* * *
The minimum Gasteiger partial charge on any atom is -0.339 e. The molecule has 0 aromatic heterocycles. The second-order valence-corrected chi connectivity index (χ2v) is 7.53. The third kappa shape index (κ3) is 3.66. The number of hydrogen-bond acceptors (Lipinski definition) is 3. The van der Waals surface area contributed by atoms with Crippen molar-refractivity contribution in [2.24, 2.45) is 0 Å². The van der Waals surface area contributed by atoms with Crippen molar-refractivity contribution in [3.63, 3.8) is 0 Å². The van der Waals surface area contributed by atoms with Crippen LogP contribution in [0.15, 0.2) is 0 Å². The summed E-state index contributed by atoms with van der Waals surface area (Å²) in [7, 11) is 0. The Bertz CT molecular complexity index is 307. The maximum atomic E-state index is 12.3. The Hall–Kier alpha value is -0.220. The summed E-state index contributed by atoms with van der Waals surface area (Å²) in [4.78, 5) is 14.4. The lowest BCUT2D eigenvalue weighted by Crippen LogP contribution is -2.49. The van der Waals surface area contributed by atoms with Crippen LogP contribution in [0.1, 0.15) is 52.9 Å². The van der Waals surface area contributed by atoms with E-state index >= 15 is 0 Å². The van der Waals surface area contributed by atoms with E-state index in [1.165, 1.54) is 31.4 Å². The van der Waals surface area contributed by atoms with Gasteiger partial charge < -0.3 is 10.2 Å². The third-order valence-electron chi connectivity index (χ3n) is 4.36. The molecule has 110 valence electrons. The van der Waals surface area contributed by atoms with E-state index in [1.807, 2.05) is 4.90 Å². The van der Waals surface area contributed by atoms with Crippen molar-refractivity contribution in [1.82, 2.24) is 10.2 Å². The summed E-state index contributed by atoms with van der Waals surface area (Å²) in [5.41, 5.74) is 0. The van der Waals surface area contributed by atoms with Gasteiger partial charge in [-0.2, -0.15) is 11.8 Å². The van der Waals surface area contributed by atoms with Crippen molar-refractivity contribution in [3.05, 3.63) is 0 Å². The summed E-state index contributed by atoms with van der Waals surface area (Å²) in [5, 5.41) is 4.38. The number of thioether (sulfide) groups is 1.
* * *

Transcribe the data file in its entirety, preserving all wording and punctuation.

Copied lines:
The minimum Gasteiger partial charge on any atom is -0.339 e. The molecule has 0 aromatic heterocycles. The second-order valence-corrected chi connectivity index (χ2v) is 7.53. The third kappa shape index (κ3) is 3.66. The number of hydrogen-bond acceptors (Lipinski definition) is 3. The van der Waals surface area contributed by atoms with Crippen molar-refractivity contribution in [2.24, 2.45) is 0 Å². The van der Waals surface area contributed by atoms with Crippen molar-refractivity contribution in [3.63, 3.8) is 0 Å². The van der Waals surface area contributed by atoms with Crippen LogP contribution in [0.15, 0.2) is 0 Å². The summed E-state index contributed by atoms with van der Waals surface area (Å²) in [7, 11) is 0. The Bertz CT molecular complexity index is 307. The maximum atomic E-state index is 12.3. The Hall–Kier alpha value is -0.220. The summed E-state index contributed by atoms with van der Waals surface area (Å²) in [4.78, 5) is 14.4. The lowest BCUT2D eigenvalue weighted by Crippen LogP contribution is -2.49. The van der Waals surface area contributed by atoms with Crippen LogP contribution in [0.1, 0.15) is 52.9 Å². The van der Waals surface area contributed by atoms with E-state index >= 15 is 0 Å². The van der Waals surface area contributed by atoms with E-state index in [1.165, 1.54) is 31.4 Å². The van der Waals surface area contributed by atoms with Gasteiger partial charge < -0.3 is 10.2 Å². The third-order valence-electron chi connectivity index (χ3n) is 4.36. The molecule has 110 valence electrons. The van der Waals surface area contributed by atoms with E-state index in [1.807, 2.05) is 4.90 Å². The van der Waals surface area contributed by atoms with Crippen molar-refractivity contribution in [1.82, 2.24) is 10.2 Å². The summed E-state index contributed by atoms with van der Waals surface area (Å²) in [5.41, 5.74) is 0. The van der Waals surface area contributed by atoms with Gasteiger partial charge in [-0.2, -0.15) is 11.8 Å². The van der Waals surface area contributed by atoms with Crippen molar-refractivity contribution in [3.05, 3.63) is 0 Å². The summed E-state index contributed by atoms with van der Waals surface area (Å²) in [5, 5.41) is 4.38. The number of thioether (sulfide) groups is 1.